I of course read Krugman’s article in the NYT magazine on how economists got everything all wrong. It was somewhat interesting, though not incredibly so; his arguments are either a rehash of what’s been out there in other sources for a while or kind of wrong. I’m not an economist, so I certainly don’t know how in thrall economists are to mathematical perfection over ideas (though having worked in econometrics I can say, at least in the private sector, it’s not very much). I have a hard time with Krugman because even though I tend to agree with him politically, he’s kind of an asshole and a demagogue when he writes. But I read the article not as a very good attack on modern economics per se, but as a good attack on the dangers of groupthink.
A few people have offered rebuttals; some, like John Cochrane, appear more like bitter responses than substantive. He clearly misunderstands a lot of what Krugman wrote and offers plenty of incorrect assertions about how a Keyenesian would or would not act – though he is correct that Krugman doesn’t offer compelling evidence as to why Keyenesianism is the optimal model as opposed to the nine billion other ones.
Robert Levine offers alternative explanations for the crisis that Krugman should have considered, namely innovation and oil shocks. More interesting is Ben Gordon’s discussion of modern macroeconomics. He criticizes “modern macro”, here dynamic stochastic general equilibrium (DSGE), and compares it with 1978-era theories. Both Gordon’s and Levine’s criticisms seem similar, to me, though I don’t know enough about DSGE to really evaluate them.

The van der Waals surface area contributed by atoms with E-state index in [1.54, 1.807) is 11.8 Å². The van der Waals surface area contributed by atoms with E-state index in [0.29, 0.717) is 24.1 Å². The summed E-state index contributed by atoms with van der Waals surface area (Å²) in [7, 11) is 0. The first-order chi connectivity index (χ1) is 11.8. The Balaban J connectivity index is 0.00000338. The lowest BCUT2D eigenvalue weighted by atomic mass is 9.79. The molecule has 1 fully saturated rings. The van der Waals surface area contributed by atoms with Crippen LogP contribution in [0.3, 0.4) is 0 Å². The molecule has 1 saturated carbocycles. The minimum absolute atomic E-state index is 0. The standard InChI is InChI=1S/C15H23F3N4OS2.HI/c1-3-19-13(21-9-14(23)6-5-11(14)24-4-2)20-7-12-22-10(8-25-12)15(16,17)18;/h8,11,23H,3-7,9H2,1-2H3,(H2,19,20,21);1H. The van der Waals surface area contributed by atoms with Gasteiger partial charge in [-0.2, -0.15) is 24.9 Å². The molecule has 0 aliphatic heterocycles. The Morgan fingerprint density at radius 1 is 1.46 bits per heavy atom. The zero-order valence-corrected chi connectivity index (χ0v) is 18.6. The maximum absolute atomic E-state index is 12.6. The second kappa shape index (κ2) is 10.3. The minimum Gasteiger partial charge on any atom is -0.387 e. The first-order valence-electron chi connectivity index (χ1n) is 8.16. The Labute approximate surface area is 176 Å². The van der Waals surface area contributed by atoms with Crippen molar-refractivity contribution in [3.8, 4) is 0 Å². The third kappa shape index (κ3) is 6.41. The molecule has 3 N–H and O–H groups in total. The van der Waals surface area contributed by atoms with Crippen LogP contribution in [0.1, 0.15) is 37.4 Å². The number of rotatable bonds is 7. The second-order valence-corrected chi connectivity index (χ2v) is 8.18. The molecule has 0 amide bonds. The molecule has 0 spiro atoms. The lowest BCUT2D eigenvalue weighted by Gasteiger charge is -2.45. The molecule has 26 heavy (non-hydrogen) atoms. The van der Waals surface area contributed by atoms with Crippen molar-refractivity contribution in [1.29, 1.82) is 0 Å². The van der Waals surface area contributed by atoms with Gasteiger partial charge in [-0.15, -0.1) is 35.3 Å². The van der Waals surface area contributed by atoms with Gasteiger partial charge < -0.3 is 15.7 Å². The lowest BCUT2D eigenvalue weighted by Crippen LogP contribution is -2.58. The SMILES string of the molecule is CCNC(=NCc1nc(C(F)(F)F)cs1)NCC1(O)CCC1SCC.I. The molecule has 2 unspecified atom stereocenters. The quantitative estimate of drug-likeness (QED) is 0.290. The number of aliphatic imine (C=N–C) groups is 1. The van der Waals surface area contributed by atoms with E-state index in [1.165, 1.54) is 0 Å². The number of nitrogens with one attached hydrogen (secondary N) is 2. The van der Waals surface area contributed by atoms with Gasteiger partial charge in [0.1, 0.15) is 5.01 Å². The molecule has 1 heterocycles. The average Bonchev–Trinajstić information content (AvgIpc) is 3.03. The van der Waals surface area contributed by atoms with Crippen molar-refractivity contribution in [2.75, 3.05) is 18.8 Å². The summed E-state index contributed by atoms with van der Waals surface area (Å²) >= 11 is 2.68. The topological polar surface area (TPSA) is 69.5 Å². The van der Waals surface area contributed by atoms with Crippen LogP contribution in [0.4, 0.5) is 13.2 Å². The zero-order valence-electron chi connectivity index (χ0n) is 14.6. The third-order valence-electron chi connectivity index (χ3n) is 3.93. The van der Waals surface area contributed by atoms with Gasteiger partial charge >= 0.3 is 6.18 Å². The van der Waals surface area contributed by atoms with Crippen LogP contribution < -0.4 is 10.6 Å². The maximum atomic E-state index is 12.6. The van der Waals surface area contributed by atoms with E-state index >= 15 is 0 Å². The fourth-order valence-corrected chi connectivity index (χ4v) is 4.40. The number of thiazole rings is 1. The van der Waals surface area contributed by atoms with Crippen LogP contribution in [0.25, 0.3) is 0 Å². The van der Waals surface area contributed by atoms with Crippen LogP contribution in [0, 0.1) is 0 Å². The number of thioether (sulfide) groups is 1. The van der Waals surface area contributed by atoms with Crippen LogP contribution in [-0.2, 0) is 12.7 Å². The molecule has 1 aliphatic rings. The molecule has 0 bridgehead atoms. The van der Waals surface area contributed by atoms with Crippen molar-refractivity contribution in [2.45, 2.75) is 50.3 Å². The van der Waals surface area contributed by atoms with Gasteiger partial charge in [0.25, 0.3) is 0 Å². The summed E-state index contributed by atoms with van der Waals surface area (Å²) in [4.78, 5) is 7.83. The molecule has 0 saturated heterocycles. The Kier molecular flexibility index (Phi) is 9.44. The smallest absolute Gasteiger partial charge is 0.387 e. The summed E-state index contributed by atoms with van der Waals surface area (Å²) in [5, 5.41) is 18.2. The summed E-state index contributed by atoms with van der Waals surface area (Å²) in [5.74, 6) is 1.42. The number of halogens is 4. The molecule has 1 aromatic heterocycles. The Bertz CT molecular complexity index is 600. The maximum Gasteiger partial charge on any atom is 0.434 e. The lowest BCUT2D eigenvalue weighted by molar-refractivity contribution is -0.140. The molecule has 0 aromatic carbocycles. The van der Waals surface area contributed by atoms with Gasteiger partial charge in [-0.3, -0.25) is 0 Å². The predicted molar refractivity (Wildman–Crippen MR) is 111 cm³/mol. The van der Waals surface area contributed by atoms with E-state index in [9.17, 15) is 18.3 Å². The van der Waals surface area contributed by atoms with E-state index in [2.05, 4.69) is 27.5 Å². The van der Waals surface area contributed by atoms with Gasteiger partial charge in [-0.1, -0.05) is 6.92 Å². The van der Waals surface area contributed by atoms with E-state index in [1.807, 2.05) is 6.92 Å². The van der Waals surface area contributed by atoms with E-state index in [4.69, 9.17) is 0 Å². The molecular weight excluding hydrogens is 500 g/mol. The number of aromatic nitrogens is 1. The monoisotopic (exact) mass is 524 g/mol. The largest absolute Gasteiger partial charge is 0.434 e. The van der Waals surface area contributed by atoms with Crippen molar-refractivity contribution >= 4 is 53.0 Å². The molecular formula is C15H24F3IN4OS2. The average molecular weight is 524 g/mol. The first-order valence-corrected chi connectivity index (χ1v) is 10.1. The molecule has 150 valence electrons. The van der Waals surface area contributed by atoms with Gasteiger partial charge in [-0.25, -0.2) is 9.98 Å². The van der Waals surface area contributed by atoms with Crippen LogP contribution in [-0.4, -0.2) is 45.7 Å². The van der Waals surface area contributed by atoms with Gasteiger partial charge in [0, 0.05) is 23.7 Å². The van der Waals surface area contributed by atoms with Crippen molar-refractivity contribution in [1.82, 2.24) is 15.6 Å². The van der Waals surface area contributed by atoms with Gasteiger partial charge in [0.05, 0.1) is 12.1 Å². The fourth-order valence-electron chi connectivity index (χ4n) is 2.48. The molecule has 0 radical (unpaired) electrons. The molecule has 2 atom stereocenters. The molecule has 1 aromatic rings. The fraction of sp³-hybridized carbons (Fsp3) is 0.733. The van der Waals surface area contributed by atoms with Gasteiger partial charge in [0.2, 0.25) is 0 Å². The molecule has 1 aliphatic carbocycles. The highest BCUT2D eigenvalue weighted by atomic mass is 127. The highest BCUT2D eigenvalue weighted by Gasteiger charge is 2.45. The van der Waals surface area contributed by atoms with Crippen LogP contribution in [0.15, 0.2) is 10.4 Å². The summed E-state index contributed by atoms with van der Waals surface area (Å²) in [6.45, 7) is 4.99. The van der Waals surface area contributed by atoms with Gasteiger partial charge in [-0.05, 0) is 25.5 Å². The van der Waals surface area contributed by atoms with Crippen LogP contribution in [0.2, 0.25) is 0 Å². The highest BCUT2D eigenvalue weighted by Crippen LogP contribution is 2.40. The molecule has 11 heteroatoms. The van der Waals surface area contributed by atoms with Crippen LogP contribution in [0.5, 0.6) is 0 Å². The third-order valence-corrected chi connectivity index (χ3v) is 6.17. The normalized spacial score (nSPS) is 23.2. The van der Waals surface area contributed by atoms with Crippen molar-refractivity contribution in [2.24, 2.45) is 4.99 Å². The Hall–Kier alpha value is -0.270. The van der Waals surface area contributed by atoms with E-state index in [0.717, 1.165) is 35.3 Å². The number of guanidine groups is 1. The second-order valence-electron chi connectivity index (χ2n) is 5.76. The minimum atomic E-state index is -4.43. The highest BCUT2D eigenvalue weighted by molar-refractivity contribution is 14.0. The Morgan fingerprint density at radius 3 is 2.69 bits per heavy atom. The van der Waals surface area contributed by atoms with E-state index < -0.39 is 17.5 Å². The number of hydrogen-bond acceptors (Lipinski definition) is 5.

How we model the economy is an important question. Krugman mentions behavioral economics (TED video here). Frankly, the thing that shocks me the most about academic economics is that it didn’t incorporate psychological and sociological research one hundred years ago when they were becoming ‘sciences’. Talk about groupthink! If we don’t understand how even small groups make economic decisions, how do we know how to generalize it? That’s what we call science. I would say the way forward in economics is behavioral economics combined with agent-based economics. Then, you derive laws from there.
Anyway, it looks like quants are doing something like that already. Here’s your bonus article with cool pictures of world trade links – though I’m not sure I’d agree with the cause they propose for the lack of links to certain countries.